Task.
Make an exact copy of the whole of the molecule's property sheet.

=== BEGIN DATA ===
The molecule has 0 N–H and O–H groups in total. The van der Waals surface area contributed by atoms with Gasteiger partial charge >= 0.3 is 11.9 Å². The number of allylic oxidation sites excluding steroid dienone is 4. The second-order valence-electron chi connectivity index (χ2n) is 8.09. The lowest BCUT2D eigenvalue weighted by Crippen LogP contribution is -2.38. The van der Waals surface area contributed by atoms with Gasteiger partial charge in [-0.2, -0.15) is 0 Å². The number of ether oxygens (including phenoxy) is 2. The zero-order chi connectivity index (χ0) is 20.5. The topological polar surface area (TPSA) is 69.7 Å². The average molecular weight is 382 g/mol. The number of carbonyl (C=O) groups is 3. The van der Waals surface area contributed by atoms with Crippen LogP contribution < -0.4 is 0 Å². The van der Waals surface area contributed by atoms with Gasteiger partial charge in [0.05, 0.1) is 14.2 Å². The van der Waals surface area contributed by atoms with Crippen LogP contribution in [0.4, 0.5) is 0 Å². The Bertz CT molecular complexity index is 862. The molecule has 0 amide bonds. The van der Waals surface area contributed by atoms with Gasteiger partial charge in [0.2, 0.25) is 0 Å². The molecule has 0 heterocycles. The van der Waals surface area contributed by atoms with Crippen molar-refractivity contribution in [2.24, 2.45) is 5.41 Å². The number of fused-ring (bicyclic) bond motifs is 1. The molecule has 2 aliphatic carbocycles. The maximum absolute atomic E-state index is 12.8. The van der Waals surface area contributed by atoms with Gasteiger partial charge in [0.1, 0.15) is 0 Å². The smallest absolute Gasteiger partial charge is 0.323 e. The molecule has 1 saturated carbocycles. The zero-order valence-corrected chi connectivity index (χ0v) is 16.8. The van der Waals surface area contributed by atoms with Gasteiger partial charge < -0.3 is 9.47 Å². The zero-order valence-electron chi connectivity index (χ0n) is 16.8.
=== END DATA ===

The molecule has 0 N–H and O–H groups in total. The van der Waals surface area contributed by atoms with Gasteiger partial charge >= 0.3 is 11.9 Å². The number of allylic oxidation sites excluding steroid dienone is 4. The second-order valence-electron chi connectivity index (χ2n) is 8.09. The lowest BCUT2D eigenvalue weighted by Crippen LogP contribution is -2.38. The van der Waals surface area contributed by atoms with Gasteiger partial charge in [-0.2, -0.15) is 0 Å². The number of ether oxygens (including phenoxy) is 2. The zero-order chi connectivity index (χ0) is 20.5. The topological polar surface area (TPSA) is 69.7 Å². The average molecular weight is 382 g/mol. The number of carbonyl (C=O) groups is 3. The van der Waals surface area contributed by atoms with Crippen LogP contribution < -0.4 is 0 Å². The van der Waals surface area contributed by atoms with Gasteiger partial charge in [0.05, 0.1) is 14.2 Å². The van der Waals surface area contributed by atoms with Crippen LogP contribution in [0.4, 0.5) is 0 Å². The Bertz CT molecular complexity index is 862. The molecule has 0 amide bonds. The van der Waals surface area contributed by atoms with Gasteiger partial charge in [0.2, 0.25) is 0 Å². The molecule has 0 heterocycles. The van der Waals surface area contributed by atoms with Crippen molar-refractivity contribution in [2.24, 2.45) is 5.41 Å². The number of fused-ring (bicyclic) bond motifs is 1. The molecule has 2 aliphatic carbocycles. The maximum absolute atomic E-state index is 12.8. The van der Waals surface area contributed by atoms with Gasteiger partial charge in [0.1, 0.15) is 0 Å². The smallest absolute Gasteiger partial charge is 0.323 e. The molecule has 1 saturated carbocycles. The zero-order valence-corrected chi connectivity index (χ0v) is 16.8. The van der Waals surface area contributed by atoms with Gasteiger partial charge < -0.3 is 9.47 Å². The zero-order valence-electron chi connectivity index (χ0n) is 16.8.